You’ve heard this before: Painting your kitchen cabinets is the easiest way to make the space look brand-new. But how simple is it, really? Especially if you’ve never tackled such a project before. Or if you have ’90s laminate cabinets or your “wood” cupboards are actually veneer. You may be thinking all hope is lost. But it doesn’t have to be. We tapped the top paint experts to give us all the tools for a successful transformation, no matter what surface or level of experience you’re working with.
From how to prep to choosing the best paint for kitchen cabinets, they gave us the full lowdown. Brighten your space with airy white doors or turn those dark brown wood fronts into glossy navy showpieces—the paint chip deck is the limit.
Clean Your Surface
We know you’re eager to get started, but Mike Mundwiller, field development manager at Benjamin Moore, recommends starting by removing the doors and drawers from the hinges and labeling every piece you take off to make reassembling easier later. Then wipe all the areas with a sponge—Mundwiller suggests a grease-cutting cleaner—to remove any dirt and oil. Rinse with clean water, and once the surface is dry, sand it with 100-grit sandpaper. You can also use a water-based deglosser for this part if you don’t want to put in all that elbow grease (it’s much easier than sanding). Last but not least, grab a tack cloth to remove any residual dust.
Prep Your Cabinets Based on Material
For wood cupboards, be aware of the grain. “Oak can have a deep grain, so if you want a smooth surface, multiple coats of primer may be needed,” says Mundwiller. For MDF, he recommends testing an inconspicuous area for compatibility with your primer (not all of them react the same). The challenge with laminate and veneer surfaces is getting the paint to stick. “After the surface is cleaned and dry, use a bonding primer with superior adhesion,” he advises.
For an ultra-smooth or high-gloss finish, Patrick O’Donnell, brand ambassador at Farrow & Ball, recommends spraying the two top coats instead of using a roller. No matter what method you’re using, don’t forget the applicators. “You can take all the proper prep and use the best techniques, but if you use a poor-quality applicator, your results may not be the best,” says Mundwiller. “Invest in your tools just as you would invest in the products you use.”
Buy the Right Paint
The Best Primers
Despite all that prep, if your cupboards aren’t generally in good shape—be it they’re warped, chipped, or cracked—even a coat of the best paint for kitchen cabinets can’t do much, says Rick Watson, director of product information at Sherwin-Williams. If that’s the case, consider investing in fresh cabinet fronts. Keep the hue you’re using in mind, too. “It’s important to use an undercoat in the same tone as the door color to get a saturated result, especially if you’re going from light to dark,” says O’Donnell.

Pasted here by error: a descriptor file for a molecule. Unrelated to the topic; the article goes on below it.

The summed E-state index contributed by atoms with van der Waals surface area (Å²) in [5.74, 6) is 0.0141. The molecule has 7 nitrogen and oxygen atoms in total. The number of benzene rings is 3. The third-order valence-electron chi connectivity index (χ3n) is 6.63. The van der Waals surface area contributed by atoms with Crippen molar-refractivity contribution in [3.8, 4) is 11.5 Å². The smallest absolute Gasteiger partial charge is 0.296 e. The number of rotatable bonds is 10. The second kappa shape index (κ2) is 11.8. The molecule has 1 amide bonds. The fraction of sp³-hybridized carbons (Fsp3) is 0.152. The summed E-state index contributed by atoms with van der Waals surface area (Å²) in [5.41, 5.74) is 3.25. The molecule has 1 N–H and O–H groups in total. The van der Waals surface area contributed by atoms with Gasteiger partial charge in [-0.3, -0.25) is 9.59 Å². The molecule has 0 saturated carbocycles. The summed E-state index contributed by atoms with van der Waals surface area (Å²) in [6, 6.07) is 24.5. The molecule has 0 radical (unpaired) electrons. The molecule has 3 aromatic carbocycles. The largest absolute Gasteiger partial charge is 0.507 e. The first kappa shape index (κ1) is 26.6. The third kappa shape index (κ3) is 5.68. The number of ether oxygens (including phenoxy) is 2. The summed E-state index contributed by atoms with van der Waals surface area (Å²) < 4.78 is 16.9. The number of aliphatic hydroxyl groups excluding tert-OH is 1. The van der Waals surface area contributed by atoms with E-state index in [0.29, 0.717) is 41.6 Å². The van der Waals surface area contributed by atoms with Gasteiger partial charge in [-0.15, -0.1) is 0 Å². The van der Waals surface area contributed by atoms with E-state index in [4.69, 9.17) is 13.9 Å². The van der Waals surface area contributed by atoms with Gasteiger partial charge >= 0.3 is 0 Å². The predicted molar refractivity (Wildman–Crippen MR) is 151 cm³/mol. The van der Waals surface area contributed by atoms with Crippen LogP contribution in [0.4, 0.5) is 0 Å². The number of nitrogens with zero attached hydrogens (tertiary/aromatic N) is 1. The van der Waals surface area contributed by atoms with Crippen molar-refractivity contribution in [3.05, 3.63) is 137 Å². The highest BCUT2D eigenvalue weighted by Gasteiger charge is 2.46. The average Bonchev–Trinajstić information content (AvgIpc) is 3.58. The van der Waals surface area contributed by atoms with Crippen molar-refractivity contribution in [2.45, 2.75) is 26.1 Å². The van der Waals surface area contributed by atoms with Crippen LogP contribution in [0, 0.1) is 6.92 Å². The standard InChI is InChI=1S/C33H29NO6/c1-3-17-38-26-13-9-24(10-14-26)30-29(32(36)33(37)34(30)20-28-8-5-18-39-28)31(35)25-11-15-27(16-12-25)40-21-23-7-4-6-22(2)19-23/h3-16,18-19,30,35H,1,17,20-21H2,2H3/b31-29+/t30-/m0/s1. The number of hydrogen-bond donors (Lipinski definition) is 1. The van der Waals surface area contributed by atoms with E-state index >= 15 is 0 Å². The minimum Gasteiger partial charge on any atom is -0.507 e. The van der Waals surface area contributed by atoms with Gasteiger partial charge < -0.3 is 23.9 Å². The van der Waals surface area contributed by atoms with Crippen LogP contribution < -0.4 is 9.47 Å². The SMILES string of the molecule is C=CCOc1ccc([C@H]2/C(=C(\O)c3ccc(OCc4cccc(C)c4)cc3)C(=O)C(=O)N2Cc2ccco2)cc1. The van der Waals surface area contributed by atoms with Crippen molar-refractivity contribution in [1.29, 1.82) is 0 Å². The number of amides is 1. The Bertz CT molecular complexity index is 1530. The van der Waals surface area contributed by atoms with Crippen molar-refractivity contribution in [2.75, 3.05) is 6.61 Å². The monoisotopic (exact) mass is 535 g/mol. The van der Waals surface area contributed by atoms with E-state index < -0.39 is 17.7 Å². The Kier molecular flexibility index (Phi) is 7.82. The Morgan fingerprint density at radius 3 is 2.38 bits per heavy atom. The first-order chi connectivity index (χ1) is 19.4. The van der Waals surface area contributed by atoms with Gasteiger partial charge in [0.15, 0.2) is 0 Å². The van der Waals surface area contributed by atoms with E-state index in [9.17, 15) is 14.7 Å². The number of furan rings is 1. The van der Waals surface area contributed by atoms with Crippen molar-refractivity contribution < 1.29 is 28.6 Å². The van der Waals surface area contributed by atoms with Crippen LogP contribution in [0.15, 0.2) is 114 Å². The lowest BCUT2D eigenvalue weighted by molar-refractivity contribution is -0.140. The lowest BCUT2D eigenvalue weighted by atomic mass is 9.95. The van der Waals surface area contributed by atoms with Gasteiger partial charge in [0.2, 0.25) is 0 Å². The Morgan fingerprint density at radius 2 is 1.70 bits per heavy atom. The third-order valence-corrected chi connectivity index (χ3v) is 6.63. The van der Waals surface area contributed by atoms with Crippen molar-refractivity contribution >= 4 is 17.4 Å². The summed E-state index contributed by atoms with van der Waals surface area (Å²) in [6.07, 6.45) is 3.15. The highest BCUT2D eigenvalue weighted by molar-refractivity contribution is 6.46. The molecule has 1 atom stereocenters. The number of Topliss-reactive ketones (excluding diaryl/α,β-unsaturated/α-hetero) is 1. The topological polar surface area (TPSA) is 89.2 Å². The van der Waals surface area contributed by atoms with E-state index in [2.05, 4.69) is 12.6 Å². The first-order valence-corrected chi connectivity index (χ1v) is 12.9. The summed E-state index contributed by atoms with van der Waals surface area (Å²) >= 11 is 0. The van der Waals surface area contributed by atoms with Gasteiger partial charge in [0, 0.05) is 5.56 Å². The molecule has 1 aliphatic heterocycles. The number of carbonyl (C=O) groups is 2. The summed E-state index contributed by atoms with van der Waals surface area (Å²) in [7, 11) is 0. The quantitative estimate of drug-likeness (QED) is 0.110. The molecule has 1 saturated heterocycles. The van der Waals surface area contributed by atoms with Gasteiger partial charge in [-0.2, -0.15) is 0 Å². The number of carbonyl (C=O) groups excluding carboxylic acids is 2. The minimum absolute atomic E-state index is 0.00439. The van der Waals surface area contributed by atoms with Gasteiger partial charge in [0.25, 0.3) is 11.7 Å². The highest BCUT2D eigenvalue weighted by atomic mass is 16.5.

For laminate or previously painted cabinets: Sherwin-Williams Extreme Bond
For unfinished wood cabinets: Sherwin-Williams Premium Wall and Wood Primer
For veneer cabinets: Zinsser Bulls Eye 1 2 3
For an oil-based look: Portola Hybrid Primer
For hard-to-coat surfaces: Insl-X Stix Waterborne Bonding Primer
For dark colors: Farrow & Ball Interior Wood Primer & Undercoat
The Best Finishes
Some surfaces, like laminate and veneer, aren’t really meant to be painted, but Jamie Davis, cofounder of Portola Paints, has hope: “I have used our Hybrid system in my kitchen over existing laminate cabinet fronts and have had great results. They might not last as long or be as durable, but I was able to completely transform my space. I sanded and primed prior to applying two coats of our Satin Enamel.”
For laminate and veneer: Portola Satin Enamel
For easy cleanup: Sherwin-Williams Emerald Urethane Trim Enamel
For a smooth finish: Benjamin Moore Advance
For quick drying: Insl-X Cabinet Coat
For eco-friendliness: Farrow & Ball Modern Eggshell
For high drama: Farrow & Ball Full Gloss
If the room has a northern or eastern exposure, for instance, it might be a good idea to go darker, advises O’Donnell. “A duck green would look stunning with soft pink walls; painting an ill-lit space in white or a light color can end up feeling dull,” he says. In the end, go with hues you are naturally drawn to rather than trends. “Kitchen spaces are often the most expensive rooms to outfit in the house, so you’ll want a color that has integrity,” he adds. Pick up a paintbrush and get rolling.
This story was originally published on January 13, 2020. It has since been updated.